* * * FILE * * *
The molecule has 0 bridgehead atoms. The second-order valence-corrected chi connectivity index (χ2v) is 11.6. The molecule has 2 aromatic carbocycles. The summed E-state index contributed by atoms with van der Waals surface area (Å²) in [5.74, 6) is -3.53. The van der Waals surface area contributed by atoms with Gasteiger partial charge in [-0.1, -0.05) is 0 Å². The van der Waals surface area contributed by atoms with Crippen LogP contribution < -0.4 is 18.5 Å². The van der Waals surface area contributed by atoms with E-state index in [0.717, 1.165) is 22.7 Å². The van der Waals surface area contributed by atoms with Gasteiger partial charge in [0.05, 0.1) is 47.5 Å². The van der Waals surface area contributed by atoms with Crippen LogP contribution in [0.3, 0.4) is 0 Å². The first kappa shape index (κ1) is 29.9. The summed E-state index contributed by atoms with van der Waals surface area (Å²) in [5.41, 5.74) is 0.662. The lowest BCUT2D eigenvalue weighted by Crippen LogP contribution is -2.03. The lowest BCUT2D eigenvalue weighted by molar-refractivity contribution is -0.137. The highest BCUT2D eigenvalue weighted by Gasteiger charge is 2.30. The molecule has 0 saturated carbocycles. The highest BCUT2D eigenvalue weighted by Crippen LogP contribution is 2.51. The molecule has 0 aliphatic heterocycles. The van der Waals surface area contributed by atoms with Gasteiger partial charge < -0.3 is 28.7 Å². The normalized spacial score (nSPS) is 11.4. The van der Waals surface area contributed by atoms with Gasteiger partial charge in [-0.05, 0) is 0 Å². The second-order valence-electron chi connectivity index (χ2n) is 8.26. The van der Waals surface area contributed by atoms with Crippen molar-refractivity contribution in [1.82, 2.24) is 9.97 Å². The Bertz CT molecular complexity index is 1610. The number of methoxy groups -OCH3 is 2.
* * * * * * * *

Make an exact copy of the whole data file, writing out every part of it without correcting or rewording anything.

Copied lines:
The molecule has 0 bridgehead atoms. The second-order valence-corrected chi connectivity index (χ2v) is 11.6. The molecule has 2 aromatic carbocycles. The summed E-state index contributed by atoms with van der Waals surface area (Å²) in [5.74, 6) is -3.53. The van der Waals surface area contributed by atoms with Gasteiger partial charge in [-0.1, -0.05) is 0 Å². The van der Waals surface area contributed by atoms with Crippen LogP contribution < -0.4 is 18.5 Å². The van der Waals surface area contributed by atoms with E-state index in [0.717, 1.165) is 22.7 Å². The van der Waals surface area contributed by atoms with Gasteiger partial charge in [0.05, 0.1) is 47.5 Å². The van der Waals surface area contributed by atoms with Crippen LogP contribution in [0.3, 0.4) is 0 Å². The first kappa shape index (κ1) is 29.9. The summed E-state index contributed by atoms with van der Waals surface area (Å²) in [5.41, 5.74) is 0.662. The lowest BCUT2D eigenvalue weighted by Crippen LogP contribution is -2.03. The lowest BCUT2D eigenvalue weighted by molar-refractivity contribution is -0.137. The highest BCUT2D eigenvalue weighted by Gasteiger charge is 2.30. The molecule has 0 saturated carbocycles. The highest BCUT2D eigenvalue weighted by Crippen LogP contribution is 2.51. The molecule has 0 aliphatic heterocycles. The van der Waals surface area contributed by atoms with Gasteiger partial charge < -0.3 is 28.7 Å². The normalized spacial score (nSPS) is 11.4. The van der Waals surface area contributed by atoms with Gasteiger partial charge in [-0.05, 0) is 0 Å². The second-order valence-electron chi connectivity index (χ2n) is 8.26. The van der Waals surface area contributed by atoms with Crippen molar-refractivity contribution in [1.82, 2.24) is 9.97 Å². The Bertz CT molecular complexity index is 1610. The number of methoxy groups -OCH3 is 2.